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Physical Review
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Magnetoelastic behavior of single-crystal europium oxide. I. thermal expansion anomaly

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Abstract

The thermal expansivity of a single crystal of EuO was determined in the temperature range 25 to 250°K by a differential-strain-gauge method. The temperature of the peak in the λ curve of expansivity is 69.2°K, in agreement with the specific-heat measurements. After correcting for the normal lattice expansivity using the Grüneisen theory, we observe that the resulting magnetoelastic component of expansivity αme obeys a magnetic Grüneisen law, being proportional to the magnetic specific heat Cm over wide ranges of temperature both above and below the λ transition. Europium oxide can therefore be characterized by a temperature-independent "magnetic" Grüneisen constant, lnUmlnV=-5.3, given by -3αmeCm-1BT, where the isothermal bulk modulus BT=1.07×10+12 dyn/cm2. The lattice Grüneisen constant, lnUllnV=1.9, was similarly derived from the data at temperatures well above the λ anomaly. For Um, the internal magnetic energy, we also derive the variation with temperature Um(T)Um(0), the variation with pressure lnUmP=4.9×10-12 dyn-1 cm2, and the value Um(0)=-4.9×108 erg/cm3 at 0°K. Comparison with results of other experiments and with theories based on the Heisenberg Hamiltonian is also presented. The model of D. C. Mattis and T. D. Schultz and of E. Pytte is consistent with the observed proportionality between Cm and αme. A more general model proposed by E. R. Callen and H. B. Callen includes magnetoelastic coupling of unequal strengths to first- and second-nearest neighbors. When the second-neighbor interaction is weaker than the first, this model is also consistent with a single effective magnetic Grüneisen constant not only because the model then differs only slightly from a special case of that of Mattis and Schultz and of Pytte, but also because the spin correlation functions S•S′1stneighbor and ãS•S′2ndneighbor appear to be nearly proportional to each other over a wide temperature range. © 1967 The American Physical Society.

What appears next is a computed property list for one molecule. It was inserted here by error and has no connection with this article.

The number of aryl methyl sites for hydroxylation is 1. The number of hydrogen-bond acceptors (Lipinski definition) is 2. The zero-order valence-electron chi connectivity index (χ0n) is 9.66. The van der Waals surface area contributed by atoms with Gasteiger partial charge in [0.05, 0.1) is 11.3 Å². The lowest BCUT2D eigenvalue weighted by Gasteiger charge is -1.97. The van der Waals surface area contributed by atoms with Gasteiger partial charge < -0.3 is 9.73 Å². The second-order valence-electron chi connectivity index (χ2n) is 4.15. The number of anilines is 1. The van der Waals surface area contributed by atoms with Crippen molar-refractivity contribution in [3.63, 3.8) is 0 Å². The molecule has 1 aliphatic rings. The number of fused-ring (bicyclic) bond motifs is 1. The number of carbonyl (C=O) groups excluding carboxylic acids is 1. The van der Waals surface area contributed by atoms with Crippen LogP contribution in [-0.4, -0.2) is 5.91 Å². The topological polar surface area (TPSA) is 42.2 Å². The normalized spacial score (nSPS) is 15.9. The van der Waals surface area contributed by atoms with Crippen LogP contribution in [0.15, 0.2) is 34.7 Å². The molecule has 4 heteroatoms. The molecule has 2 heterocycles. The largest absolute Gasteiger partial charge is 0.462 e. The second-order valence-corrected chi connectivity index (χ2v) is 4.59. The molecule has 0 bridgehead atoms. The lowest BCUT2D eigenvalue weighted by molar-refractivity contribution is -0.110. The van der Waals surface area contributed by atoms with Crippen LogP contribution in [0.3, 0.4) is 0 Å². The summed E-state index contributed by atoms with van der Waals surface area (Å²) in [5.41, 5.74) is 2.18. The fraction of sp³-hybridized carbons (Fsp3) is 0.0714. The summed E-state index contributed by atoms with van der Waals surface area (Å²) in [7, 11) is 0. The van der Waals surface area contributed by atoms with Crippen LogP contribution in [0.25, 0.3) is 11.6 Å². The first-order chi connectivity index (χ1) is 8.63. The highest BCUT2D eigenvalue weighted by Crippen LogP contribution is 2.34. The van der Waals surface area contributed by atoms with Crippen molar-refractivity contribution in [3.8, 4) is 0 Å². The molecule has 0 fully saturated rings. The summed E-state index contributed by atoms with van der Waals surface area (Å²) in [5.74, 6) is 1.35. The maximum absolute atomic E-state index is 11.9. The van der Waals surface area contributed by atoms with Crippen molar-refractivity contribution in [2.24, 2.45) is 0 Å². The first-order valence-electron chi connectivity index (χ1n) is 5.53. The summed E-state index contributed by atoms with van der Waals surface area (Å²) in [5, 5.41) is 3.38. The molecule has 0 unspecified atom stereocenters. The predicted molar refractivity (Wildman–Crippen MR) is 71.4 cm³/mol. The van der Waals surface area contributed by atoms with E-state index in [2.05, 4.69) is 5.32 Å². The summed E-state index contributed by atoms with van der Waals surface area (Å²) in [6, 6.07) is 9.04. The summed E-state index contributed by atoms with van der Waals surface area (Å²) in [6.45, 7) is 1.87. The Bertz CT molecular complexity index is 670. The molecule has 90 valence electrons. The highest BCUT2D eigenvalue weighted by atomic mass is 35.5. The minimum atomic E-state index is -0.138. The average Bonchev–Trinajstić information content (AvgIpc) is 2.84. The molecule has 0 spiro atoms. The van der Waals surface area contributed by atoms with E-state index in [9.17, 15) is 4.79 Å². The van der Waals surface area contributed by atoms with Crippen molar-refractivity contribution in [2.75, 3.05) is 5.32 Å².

Date

10 Aug 1967

Publication

Physical Review

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